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All you need to know to rent a car in Spain

ByDave Stopher

Aug 23, 2019 #Spain

Holidays can be a stressful time. They’re not meant to be, but they can. In a new place where you don’t know where to go, how things work or understand the language. The way many of us settle these nerves are to rent a car in Spain, as opposed to relying on public transport and expensive taxis.

Holidays are about comfort and exploration. Renting a car may end up more expensive than getting buses, but they are an affordable way to travel in comfort. They’re ready to pick up at the airport and can often be dropped off in a different place if needed.

Things to keep in mind

  • Most rental cars in Spain are manual (stick shift), which can be an issue for automatic drivers, as they cost more and are harder to come by.
  • Get the right insurance! Spanish roads are not the safest. T-junctions as opposed to slip roads, as well as narrow highways is a cause for concern. There are a lot of banged-up cars in Spain for these reasons. Picking out the right insurance carefully is a must. For example, check the coverage and excess fee.
  • Check what it includes. Here are some aspects to look into:
    • Does/can it include additional drivers?
    • Roadside assistance
    • Cancellation fees
    • Do they charge fuel used or merely want a returned full tank?
    • Theft protection
    • Insurance coverage
  • The minimum age to rent a car is 21 for most companies. However, there are often a young driver’s fee for those under 25. Also, there are some extra obligations for drivers over 65, or perhaps 75, which is to get full insurance from the rental company directly.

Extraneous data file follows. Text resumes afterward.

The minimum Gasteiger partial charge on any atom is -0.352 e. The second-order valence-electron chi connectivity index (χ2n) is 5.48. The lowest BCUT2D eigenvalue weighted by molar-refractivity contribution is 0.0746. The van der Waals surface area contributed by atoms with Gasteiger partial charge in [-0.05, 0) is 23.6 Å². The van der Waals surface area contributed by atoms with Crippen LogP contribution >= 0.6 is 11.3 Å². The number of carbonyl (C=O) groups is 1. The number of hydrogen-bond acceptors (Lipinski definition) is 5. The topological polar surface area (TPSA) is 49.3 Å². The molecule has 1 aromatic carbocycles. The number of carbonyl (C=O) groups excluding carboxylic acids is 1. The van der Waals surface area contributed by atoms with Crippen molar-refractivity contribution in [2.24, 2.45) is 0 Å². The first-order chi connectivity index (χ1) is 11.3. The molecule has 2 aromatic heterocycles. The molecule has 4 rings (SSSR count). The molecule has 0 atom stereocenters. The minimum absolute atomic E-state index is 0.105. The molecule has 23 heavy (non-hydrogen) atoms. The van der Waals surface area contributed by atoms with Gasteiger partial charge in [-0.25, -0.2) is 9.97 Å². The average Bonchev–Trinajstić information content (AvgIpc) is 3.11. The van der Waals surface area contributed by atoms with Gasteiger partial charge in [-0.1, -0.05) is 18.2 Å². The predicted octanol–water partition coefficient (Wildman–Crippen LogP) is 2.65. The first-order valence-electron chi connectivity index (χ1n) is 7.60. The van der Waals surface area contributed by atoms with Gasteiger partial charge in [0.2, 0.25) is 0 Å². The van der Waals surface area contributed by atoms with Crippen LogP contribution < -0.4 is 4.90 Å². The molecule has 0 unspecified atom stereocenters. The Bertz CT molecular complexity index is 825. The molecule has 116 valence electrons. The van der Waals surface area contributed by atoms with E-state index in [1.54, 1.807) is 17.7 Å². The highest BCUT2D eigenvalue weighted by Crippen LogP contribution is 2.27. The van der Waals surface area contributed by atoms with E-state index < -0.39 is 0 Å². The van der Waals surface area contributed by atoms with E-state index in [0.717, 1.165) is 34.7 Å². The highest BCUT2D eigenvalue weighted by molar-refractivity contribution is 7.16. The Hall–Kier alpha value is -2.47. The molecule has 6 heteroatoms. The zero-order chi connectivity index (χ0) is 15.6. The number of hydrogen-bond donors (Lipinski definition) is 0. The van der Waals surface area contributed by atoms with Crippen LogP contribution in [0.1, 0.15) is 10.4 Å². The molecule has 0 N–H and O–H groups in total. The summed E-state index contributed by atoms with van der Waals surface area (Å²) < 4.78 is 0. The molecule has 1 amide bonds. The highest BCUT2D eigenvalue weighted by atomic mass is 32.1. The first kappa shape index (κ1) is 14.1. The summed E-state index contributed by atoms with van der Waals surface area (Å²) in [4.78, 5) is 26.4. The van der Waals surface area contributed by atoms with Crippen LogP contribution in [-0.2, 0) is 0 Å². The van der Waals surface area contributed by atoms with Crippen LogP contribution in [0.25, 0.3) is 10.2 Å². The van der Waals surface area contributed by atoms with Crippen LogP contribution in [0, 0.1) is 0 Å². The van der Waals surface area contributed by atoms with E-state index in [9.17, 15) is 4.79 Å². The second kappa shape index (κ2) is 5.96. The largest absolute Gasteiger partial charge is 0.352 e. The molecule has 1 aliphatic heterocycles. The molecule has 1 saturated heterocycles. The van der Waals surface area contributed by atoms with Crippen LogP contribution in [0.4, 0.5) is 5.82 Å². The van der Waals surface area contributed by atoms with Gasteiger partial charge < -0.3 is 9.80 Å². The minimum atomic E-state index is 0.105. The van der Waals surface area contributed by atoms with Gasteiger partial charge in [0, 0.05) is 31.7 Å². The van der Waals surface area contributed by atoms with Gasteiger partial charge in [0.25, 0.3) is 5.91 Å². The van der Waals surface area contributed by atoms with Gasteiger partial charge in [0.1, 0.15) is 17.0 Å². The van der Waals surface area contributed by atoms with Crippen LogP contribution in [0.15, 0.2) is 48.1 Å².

• The cars will likely be very small! This is one for American’s and those who are used to having big vehicles. Europe generally has narrow roads and small cars. Make it will be big enough for your luggage and passengers.

Things to avoid

  • Spain has many toll roads. These can cost a few euros, so it isn’t too expensive. However they can often be avoided by taking a slightly longer route, and it is worth being prepared for.
  • Big cities may be high in traffic and expensive to park. This doesn’t mean they should be avoided, but if the whole holiday is in Madrid, Barcelona, Bilbao or Valencia then they all have a metro that can be used instead.

Other Options

Car sharing is better both environmentally and economically. Of course, it is less convenient though and not always something that is suitable on holiday. When traveling solo it is worth looking into, and is certainly more safe than hitchhiking.

  • Compartir.org is a Spanish car sharing site with a reasonably large Spanish user base. It isn’t the easiest interface to use, but it is functional with many different languages.
  • Blablacar is a huge car sharing site that dominates much of the European market. This is the preferred option for those travelling to Spain from outside of Spain, like France.